Fine Gael MEP Colm Burke is confident that Hasbro will remain a manufacturing presence in Waterford city for many years to come.
Speaking exclusively to The Munster Express, the Cork-based parliamentarian offered an optimistic assessment about the toy producer’s future on the Cork Road.
“They produce a quality product, it’s on the world market and they really do a very good job,” said Mr Burke on Thursday last.
“They have a very committed workforce in Waterford and I have no difficulty at all in saying that the company is very happy to stay there and will remain there long into the future.”
Mr Burke has been engaged in discussions with Hasbro in relation to a Toys Directive currently being formulated in the European Parliament.
“This directive will bring in new regulations and restrict the use of certain items in the manufacture of toys,” he explained.
“It might involve the use of certain paints, or say for instance the use of magnets. There was one case when a young boy swallowed 11 magnets and they started clicking together in his intestines which caused huge problems.”
He added: “Obviously there’s a need for regulation but at the same time there’s also a need to take on board the concerns of manufactures as regards if they come in too fast. They need a time period in which to change the product that they are manufacturing.”
Worried that the new directive might be enforced too quickly for companies like Hasbro to comply with, Colm Burke pursued the matter through parliament.
“We felt the pace at which the directive was moving towards implementation wouldn’t give manufacturers the chance to develop new systems to manufacture an alternative product,” he continued.
“We took on board Hasbro’s concerns and met with their lawyers here in Brussels. My own background is in the legal area so I sat down and drafted up some of the amendments that we wanted for the directive.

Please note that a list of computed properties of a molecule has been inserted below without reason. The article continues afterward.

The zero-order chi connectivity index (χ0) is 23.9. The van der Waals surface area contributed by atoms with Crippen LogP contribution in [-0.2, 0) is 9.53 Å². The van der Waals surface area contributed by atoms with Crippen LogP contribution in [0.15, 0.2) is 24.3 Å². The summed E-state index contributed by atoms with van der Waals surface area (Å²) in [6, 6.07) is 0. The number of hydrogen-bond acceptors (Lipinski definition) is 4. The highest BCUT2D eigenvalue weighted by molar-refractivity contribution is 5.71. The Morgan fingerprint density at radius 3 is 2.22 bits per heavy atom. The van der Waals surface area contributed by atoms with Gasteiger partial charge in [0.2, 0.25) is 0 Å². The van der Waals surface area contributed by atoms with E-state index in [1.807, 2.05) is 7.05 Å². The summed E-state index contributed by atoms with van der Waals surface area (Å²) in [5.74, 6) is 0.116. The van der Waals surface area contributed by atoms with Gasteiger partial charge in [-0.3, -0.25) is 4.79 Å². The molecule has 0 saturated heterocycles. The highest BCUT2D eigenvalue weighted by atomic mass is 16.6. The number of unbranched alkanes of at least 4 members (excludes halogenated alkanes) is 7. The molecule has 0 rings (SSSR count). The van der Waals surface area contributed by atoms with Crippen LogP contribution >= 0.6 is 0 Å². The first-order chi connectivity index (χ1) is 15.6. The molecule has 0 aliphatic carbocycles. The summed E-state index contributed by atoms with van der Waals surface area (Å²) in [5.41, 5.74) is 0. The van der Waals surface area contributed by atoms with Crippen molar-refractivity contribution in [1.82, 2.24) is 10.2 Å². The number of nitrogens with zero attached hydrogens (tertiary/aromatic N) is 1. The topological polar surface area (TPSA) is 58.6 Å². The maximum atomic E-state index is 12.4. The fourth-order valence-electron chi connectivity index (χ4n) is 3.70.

“Then I went to my own group in parliament, the EPP, the biggest single group in parliament with 288 out of 785 members; they took on board my amendments and we’re trying to push it through parliament at the present time, although it’s still not certain.
“But we think we will get the changes that we need. Obviously, the Commission has to take on board the concerns of the manufacturing industry as well.
“We must prioritise safety, there’s no doubt about that, but we also must also recognise that these products are not in any way defective as is. It’s about making them even safer.”
The point of origin of some 17 per cent of defective toys imported into the EU last year couldn’t be traced, a source of major concern at European level.
“Last year, the EU Commissioner went to China to try and ensure that a standard could be reached regarding what China was manufacturing,” said Mr Burke.
“As a result of going to China, 750 companies were closed down – which, despite sounding like a lot isn’t much in their domestic terms. But it was important from a European point of view.
“We’re now coming into a toy-heavy market again coming up to Christmas. Health and safety is obviously a priority but it’s important to strike a balance in terms of job security.”